We find Jesus’ words about being salt and light, right on the heels of the Beatitudes. You’re familiar with the Beatitudes. They’re found at the very beginning of the Sermon on the Mount. It’s there that Jesus shows us a picture of what every single Christian should look like. He says in Matthew 5:3-10:
 “Blessed are the poor in spirit, for theirs is the kingdom of heaven.  Blessed are those who mourn, for they will be comforted.  Blessed are the meek, for they will inherit the earth.  Blessed are those who hunger and thirst for righteousness, for they will be filled.  Blessed are the merciful, for they will be shown mercy.  Blessed are the pure in heart, for they will see God.  Blessed are the peacemakers, for they will be called sons of God.  Blessed are those who are persecuted because of righteousness, for theirs is the kingdom of heaven.
These Beatitudes describe what every Christian should look like. These aren’t to mark the Special Forces Recon Disciples of Christ. These characteristics are to mark all of us – the everyday, ordinary, rank-and-file Christians. And as you can easily see, these characteristics are quite counter-cultural. It’s why I say that Christianity is the only true “counter-culture.”
We can’t easily imagine these words printed as a vision statement on Wall Street or in the hallowed halls of Washington D.C. or in some Hollywood executive’s office – can we? But sadly, we don’t find these words represented in the lives of many Christians either. It’s hard to be salt and light to a dark and decaying culture when there are no marked differences between the two.
According to George Barna – statistician-guru and pollster for all things religious in the United States – that’s our biggest problem today. Instead of the church influencing our culture, the culture is influencing the church. We don’t look much different from the world. Listen to what Barna says:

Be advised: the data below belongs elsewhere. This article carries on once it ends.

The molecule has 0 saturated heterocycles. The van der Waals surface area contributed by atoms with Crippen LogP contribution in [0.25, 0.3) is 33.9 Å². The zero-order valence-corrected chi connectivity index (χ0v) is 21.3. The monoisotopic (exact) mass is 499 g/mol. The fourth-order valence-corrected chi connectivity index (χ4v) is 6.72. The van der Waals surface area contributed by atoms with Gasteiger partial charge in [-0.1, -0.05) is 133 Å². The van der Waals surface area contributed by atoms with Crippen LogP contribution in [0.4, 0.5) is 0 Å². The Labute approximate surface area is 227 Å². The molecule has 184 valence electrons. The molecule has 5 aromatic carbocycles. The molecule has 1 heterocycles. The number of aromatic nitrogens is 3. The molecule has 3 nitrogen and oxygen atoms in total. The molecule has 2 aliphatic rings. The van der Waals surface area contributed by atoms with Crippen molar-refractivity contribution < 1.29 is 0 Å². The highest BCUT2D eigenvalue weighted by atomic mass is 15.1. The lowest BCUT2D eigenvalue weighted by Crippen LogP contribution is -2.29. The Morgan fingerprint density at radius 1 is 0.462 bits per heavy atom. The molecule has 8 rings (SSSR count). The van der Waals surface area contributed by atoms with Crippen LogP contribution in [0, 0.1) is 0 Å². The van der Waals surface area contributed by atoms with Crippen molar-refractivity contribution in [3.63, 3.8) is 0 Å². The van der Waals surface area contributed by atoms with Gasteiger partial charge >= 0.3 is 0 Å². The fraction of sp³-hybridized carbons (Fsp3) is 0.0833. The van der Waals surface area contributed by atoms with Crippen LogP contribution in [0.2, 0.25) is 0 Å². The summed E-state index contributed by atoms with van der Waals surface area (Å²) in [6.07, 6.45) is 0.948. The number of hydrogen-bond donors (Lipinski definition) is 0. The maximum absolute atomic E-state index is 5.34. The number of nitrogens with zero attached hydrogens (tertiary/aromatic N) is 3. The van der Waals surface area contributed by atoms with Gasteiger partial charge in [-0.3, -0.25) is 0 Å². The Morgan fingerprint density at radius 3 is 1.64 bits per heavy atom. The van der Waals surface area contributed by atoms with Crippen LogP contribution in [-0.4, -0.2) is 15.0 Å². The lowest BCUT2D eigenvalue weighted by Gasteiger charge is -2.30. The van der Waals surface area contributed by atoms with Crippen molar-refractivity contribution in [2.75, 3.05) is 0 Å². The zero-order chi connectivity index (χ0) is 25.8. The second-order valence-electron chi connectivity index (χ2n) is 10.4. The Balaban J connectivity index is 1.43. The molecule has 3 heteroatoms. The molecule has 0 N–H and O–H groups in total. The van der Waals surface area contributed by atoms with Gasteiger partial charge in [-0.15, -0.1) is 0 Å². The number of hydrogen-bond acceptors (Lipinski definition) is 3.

“Two out of every three American adults claim that the United States is a Christian nation. Don’t believe it. Never have so many been deceived.
Based on an analysis of 131 measures of distinctive attitudes, values, beliefs and behaviors, we have developed a means of assessing the influence of the Christian community in America. This evaluation is based on a comparison of the similarities and differences between Christians and non-Christians. The data demonstrate that although Christians are distinct in some areas of thought and deed, they generally represent an invisible and ineffective presence in the U.S. Surprisingly few Christians have developed a holistic, integrated and balanced form of Christianity that provides non-believers with a viable lifestyle alternative to consider.”
And then, after he reveals that unbelievers and Christians are almost identical in most spheres of life, Barna then summarizes his conclusions. He writes:
“The bottom line is that in the dimensions of life where Christians can truly influence their world – i.e. in the non-religious domain – we have failed to demonstrate the power of our faith. Christianity is not losing influence in America because it is overmatched by the challenges of the day; it is losing its impact because believers have been unsuccessful at merging faith and lifestyle outside the walls of the church. Non-believers expect us to have different religious beliefs and practices; those differences fail to impress them. Only when those beliefs and practices shape every other walk of life do they sit up and take notice.”
This is an important insight for us to sit up and take notice of. You see, in the Beatitudes, Christ tells us about the inward and personal character of his followers – the real counter-culture. Then he makes an important shift that I want you to notice. He tells us that it’s impossible to follow the norms of the Kingdom – to be his followers in the world – in a purely private way. Donald Carson writes:
“The righteousness of the life you live will attract attention, even if that attention regularly takes the form of opposition. In other words, the Christian is not poor in spirit, mournful over sin, meek, hungry and thirsty for righteousness, merciful, pure in heart, a peacemaker – all in splendid isolation.
No – these counter-cultural norms, faithfully practiced in a sinful world, make up a major aspect of our witness as Christians. That’s why Jesus follows up the Beatitudes with the words about being salt and light – what we might call our Cultural Commission – our outward witness to the world.
We'll look more closely at that next time.
Grace and Truth,